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2019 Mercedes-AMG GT Four-Door Prototype Disturbs The Country Side

We are about a little over a year away from the moment when the first AMG-developed four-door model will be unveiled, so the test cars are still far from looking pre-production.
2019 Mercedes-AMG GT four-door prototype 11 photos
2019 Mercedes-AMG GT four-door prototype2019 Mercedes-AMG GT four-door prototype2019 Mercedes-AMG GT four-door prototype2019 Mercedes-AMG GT four-door prototype2019 Mercedes-AMG GT four-door prototype2019 Mercedes-AMG GT four-door prototype2019 Mercedes-AMG GT four-door prototype2019 Mercedes-AMG GT four-door prototype2019 Mercedes-AMG GT four-door prototype2019 Mercedes-AMG GT four-door prototype
Take the prototype that our spy photographers caught on the road recently, which still has a bunch of camouflage hiding the shape of its rear end.

That said, the rest of the car looks like it will preserve most of the design motifs found on the devilish hybrid concept that previewed the production model a few months ago.

The overall shape is somewhat similar to that of the Mercedes-Benz CLS, but if you look closer you will also see a couple of lines that make it a twin to the Mercedes-AMG GT. Unlike the 2018 CLS, the four-door GT will actually sport a liftback design, just like the Mercedes-AMG GT.

Despite this design solution and its presumed name, the car will feature the same MRA (Modular Rear-wheel Drive) platform as the CLS, but tuned to Mercedes-AMG standards.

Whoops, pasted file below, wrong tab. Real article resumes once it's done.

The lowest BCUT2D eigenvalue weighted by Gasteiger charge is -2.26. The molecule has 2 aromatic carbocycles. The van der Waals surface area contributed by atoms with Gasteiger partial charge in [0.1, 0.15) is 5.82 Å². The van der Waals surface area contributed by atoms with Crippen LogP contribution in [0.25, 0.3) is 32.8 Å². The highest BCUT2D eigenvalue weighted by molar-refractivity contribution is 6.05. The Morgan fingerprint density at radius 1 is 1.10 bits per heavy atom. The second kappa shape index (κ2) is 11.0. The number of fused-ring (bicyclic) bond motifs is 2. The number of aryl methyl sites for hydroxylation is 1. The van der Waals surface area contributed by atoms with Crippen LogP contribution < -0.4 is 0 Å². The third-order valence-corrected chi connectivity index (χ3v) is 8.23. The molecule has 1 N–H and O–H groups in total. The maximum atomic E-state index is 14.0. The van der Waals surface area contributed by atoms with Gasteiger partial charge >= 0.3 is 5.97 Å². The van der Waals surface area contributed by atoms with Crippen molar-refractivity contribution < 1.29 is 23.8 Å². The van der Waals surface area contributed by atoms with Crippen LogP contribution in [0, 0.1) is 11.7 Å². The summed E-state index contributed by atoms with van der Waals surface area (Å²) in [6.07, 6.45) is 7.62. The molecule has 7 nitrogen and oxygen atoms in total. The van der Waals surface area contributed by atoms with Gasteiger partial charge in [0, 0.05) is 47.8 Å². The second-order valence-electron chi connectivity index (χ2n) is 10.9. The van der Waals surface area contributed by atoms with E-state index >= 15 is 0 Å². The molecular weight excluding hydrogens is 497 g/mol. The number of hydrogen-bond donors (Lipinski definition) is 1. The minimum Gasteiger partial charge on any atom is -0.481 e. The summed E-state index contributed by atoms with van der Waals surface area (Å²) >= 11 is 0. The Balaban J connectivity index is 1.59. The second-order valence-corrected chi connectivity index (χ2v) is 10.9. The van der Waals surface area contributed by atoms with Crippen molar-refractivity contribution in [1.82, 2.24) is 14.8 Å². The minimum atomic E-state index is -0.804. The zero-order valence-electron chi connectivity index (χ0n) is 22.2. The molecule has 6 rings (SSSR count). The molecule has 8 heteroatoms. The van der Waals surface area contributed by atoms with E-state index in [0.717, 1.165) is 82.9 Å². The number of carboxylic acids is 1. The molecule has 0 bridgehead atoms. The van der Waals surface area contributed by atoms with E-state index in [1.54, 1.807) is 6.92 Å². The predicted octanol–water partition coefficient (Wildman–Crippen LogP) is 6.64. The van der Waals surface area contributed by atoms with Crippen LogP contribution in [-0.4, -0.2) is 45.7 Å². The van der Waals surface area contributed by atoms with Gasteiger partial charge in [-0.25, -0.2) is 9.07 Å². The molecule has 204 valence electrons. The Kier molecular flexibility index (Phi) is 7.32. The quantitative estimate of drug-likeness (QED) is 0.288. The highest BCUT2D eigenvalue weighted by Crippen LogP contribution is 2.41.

Part of that philosophy will also be the drivetrain family, which will include a massively overpowered version, not unlike that of the concept car. We are talking about a twin-turbocharged, 4.0-liter V8, paired with at least one electric motor, which should give it all-wheel-drive with intelligent torque vectoring.

The concept had a total system output of no less than 816 PS (805 HP), which gave it a 0-100 km/h (0-62 mph) acceleration time of under 3 seconds. The production model will probably achieve somewhere around 700 hp to keep things more manageable but also give it an edge over its biggest rival, the 680-HP Porsche Panamera Turbo S-E Hybrid.

Lower-powered V8-versions and maybe even an inline-six with over 450 HP should also be on the table, but the prototype our spies caught is most likely an eight-cylinder. Either way, it will be interesting to see how many sales will the model steal from its little brother, the CLS, once both cars are available for purchase. Technically, despite their similarities at first glance, they will be as different as night and day. Neither pricing, power or trunk access will be in the same league between the two.

 
 
 
 
 

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